Ch@t: Bluegrass singer, guitarist Edwards reflects on 60 years of playing

Posted 8/16/19

The legendary Tommy Edwards was born in Siler City and, with wife Cindy, calls Pittsboro home, but his music is known around the country and the globe. As the lead singer and guitarist for The …

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Ch@t: Bluegrass singer, guitarist Edwards reflects on 60 years of playing

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The legendary Tommy Edwards was born in Siler City and, with wife Cindy, calls Pittsboro home, but his music is known around the country and the globe. As the lead singer and guitarist for The Bluegrass Experience, he’s a world champion bluegrass guitarist who has performed with some of the industry’s best musicians. And he’s an educator as well, having spent more than three decades in Chatham and Randolph schools as a teacher, coach and administrator. These days, Edwards operates an antiques store in Pittsboro by day. Many nights, particularly on weekends, you can find him in solo performances or playing with The Bluegrass Experience or other bands. This week, we spoke to Edwards about his musical career.

 

You grew up in a musical family. How did that influence you?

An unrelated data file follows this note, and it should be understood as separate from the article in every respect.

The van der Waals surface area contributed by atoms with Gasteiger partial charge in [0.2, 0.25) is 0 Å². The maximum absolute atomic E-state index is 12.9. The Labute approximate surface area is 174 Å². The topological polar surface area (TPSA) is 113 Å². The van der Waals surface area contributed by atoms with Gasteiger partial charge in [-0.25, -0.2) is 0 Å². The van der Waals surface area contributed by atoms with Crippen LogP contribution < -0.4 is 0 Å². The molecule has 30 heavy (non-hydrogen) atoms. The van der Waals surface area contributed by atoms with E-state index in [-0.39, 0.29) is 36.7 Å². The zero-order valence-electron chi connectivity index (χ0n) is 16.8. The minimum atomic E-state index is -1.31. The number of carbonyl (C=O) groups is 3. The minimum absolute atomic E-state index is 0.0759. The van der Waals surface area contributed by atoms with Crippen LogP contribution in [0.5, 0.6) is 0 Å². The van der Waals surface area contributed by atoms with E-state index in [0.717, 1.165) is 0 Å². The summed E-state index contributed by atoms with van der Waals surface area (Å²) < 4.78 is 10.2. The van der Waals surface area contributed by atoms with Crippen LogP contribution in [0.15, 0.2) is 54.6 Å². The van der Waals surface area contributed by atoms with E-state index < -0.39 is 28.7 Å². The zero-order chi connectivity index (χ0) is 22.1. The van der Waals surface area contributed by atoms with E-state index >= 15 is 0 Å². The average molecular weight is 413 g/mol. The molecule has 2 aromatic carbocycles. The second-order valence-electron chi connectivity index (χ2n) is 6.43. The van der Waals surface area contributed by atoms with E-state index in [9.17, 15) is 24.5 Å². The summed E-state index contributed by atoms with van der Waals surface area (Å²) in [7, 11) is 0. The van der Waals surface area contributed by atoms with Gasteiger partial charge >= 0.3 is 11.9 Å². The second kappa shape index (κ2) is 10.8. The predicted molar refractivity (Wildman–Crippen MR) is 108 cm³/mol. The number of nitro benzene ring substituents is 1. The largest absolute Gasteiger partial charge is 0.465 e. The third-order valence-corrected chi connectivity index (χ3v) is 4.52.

Having parents and extended family that sang, danced and played instruments showed me that music was a worthwhile endeavor. And the fact that family members supported my efforts was incredibly encouraging.

 

Hardest part and easiest parts of playing the guitar?

I think for many beginning players one of the hardest parts of learning to play is the toughening of the fingertips so that playing is not painful. The first day I owned a guitar I played until my fingers bled. And as someone who has been playing 60 plus years, it is still hard for me to learn complicated chord fingering as well as to understand where uncommon chords fit in certain pieces of music.

The easiest part is that one can use a few basic chords to accompany a host of songs from the campfire to the concert stage.

 

What is it about songwriting that you like?

I enjoy songwriting for several reasons. I enjoy telling stories and I like being able to (hopefully) create situations and choose words that stir the emotions of listeners. It is a creative process not unlike painting a picture. And for me, the key to writing a good song is to assemble the story, the words and the tune in a manner that makes the song entertaining so that people will choose to listen to it.

 

In addition to your work as a musician, you’ve worked closely with children as an educator. Did the two intertwine at all?

As an educator working with middle grades students, I felt it was important to maintain a professional manner in the classroom, so I was not bringing the guitar to school to play and sing for the students except on special occasions.